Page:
The priest arrived, quickly took off his shirt (in our living room!) and wrapped a red linen around himself, and boom he was ready for the ceremony.

He sat down and started to prepare the stage for the Puja. He placed a red cloth, poured a whole bunch of rice onto it, placed a golden vase on top of it, then started to place 9 pouches of grains which represent the nine planets around the vase (on the rice), and finally on top of the golden vase, a hairy coconut was placed. The coconut and vase became as if they were together. The priest decorated them with flowers upon flowers and surrounded them with a nice looking piece of white linen. And there it is, a wonderfully gorgeous tribute (to Ganesh?)!

We gathered around the altar, and the priest started the ceremony. Unlike the familiar Japanese Buddhist priests that I have known, his chanting sounded more cheerful and upbeat. He kept offering the rice and flowers to the coconut statue (by lightly throwing them) while he chanted, and so did we.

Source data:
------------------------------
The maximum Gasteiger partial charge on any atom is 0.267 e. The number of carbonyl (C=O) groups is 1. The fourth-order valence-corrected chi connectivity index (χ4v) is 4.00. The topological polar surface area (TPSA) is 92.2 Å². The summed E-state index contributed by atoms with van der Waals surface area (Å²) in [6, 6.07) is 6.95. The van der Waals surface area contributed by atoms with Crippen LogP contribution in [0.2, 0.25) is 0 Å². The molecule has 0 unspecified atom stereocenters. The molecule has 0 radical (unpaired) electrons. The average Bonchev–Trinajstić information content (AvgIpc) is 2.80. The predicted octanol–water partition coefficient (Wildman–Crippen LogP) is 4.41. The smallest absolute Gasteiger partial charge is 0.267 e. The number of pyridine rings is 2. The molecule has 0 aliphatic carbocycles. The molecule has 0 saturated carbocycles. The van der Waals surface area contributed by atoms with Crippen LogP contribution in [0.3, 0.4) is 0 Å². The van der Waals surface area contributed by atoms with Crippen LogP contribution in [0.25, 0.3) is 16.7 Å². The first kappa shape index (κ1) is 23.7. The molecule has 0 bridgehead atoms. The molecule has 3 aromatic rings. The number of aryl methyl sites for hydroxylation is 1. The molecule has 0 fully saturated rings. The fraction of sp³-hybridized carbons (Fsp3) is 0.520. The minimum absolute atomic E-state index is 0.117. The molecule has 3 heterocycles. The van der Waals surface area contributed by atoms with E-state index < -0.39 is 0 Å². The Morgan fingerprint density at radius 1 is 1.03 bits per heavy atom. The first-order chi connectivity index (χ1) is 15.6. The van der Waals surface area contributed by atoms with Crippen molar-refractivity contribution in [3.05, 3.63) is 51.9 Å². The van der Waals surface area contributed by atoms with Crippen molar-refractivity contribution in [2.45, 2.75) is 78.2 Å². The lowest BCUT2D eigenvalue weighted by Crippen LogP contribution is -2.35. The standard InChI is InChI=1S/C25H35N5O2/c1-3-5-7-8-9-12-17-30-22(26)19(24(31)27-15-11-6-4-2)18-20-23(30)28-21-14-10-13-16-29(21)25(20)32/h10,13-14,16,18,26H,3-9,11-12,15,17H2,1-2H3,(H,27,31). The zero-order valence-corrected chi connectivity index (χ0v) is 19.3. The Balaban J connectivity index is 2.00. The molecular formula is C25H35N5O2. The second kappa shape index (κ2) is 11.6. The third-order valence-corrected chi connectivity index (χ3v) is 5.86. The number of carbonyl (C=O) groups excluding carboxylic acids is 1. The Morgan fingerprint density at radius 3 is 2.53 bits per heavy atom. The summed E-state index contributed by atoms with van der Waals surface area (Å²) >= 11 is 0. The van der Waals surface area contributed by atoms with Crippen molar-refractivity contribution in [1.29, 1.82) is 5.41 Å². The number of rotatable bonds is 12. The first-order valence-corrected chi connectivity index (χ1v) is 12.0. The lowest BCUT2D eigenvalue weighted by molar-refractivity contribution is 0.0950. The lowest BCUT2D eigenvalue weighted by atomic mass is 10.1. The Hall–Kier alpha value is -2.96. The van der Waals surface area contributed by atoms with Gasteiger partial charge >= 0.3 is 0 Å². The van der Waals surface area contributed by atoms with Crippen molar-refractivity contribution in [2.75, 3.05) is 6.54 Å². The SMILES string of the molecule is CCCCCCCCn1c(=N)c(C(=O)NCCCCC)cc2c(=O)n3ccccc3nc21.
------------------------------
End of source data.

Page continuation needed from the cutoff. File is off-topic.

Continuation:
The ceremony finished successfully with the interpretation by my hubby's colleague and his wife (thank you!!). The priest drew an "OM" sign above our entrance door (which looked like it had a smiley at the top), and we all went downstairs with another hairy coconut to complete our ceremony.

My hubby's colleague lit the solid camphor fuel placed on top of the coconut. Yes, the poor coconut was on fire! Then, BANG!  He smashed the coconut really hard on the ground. They told us that would get rid of all the bad karma. They also told us they do this ritual before they go on a long trip.